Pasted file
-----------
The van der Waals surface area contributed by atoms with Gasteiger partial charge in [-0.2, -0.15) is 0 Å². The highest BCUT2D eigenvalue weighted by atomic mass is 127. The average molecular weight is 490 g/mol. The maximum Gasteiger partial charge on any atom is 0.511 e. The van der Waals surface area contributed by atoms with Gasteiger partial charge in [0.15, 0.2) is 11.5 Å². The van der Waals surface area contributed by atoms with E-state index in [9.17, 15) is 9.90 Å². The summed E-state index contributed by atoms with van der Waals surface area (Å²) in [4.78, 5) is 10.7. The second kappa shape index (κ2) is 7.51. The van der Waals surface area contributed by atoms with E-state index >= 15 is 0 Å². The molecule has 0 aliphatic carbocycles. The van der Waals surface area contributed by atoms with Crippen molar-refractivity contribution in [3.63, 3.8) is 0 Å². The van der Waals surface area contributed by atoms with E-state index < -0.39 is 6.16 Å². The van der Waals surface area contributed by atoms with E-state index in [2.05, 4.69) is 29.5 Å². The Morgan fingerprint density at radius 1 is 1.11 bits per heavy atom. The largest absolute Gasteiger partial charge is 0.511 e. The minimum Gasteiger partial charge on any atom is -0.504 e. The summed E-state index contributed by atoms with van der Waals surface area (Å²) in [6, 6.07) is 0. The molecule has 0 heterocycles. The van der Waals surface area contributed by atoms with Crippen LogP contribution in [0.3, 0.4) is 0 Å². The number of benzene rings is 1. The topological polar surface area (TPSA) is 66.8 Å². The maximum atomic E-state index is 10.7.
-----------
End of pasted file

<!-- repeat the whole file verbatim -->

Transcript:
The van der Waals surface area contributed by atoms with Gasteiger partial charge in [-0.2, -0.15) is 0 Å². The highest BCUT2D eigenvalue weighted by atomic mass is 127. The average molecular weight is 490 g/mol. The maximum Gasteiger partial charge on any atom is 0.511 e. The van der Waals surface area contributed by atoms with Gasteiger partial charge in [0.15, 0.2) is 11.5 Å². The van der Waals surface area contributed by atoms with E-state index in [9.17, 15) is 9.90 Å². The summed E-state index contributed by atoms with van der Waals surface area (Å²) in [4.78, 5) is 10.7. The second kappa shape index (κ2) is 7.51. The van der Waals surface area contributed by atoms with E-state index >= 15 is 0 Å². The molecule has 0 aliphatic carbocycles. The van der Waals surface area contributed by atoms with Crippen molar-refractivity contribution in [3.63, 3.8) is 0 Å². The van der Waals surface area contributed by atoms with E-state index < -0.39 is 6.16 Å². The van der Waals surface area contributed by atoms with E-state index in [2.05, 4.69) is 29.5 Å². The Morgan fingerprint density at radius 1 is 1.11 bits per heavy atom. The largest absolute Gasteiger partial charge is 0.511 e. The minimum Gasteiger partial charge on any atom is -0.504 e. The summed E-state index contributed by atoms with van der Waals surface area (Å²) in [6, 6.07) is 0. The molecule has 0 heterocycles. The van der Waals surface area contributed by atoms with Crippen LogP contribution in [0.3, 0.4) is 0 Å². The number of benzene rings is 1. The topological polar surface area (TPSA) is 66.8 Å². The maximum atomic E-state index is 10.7.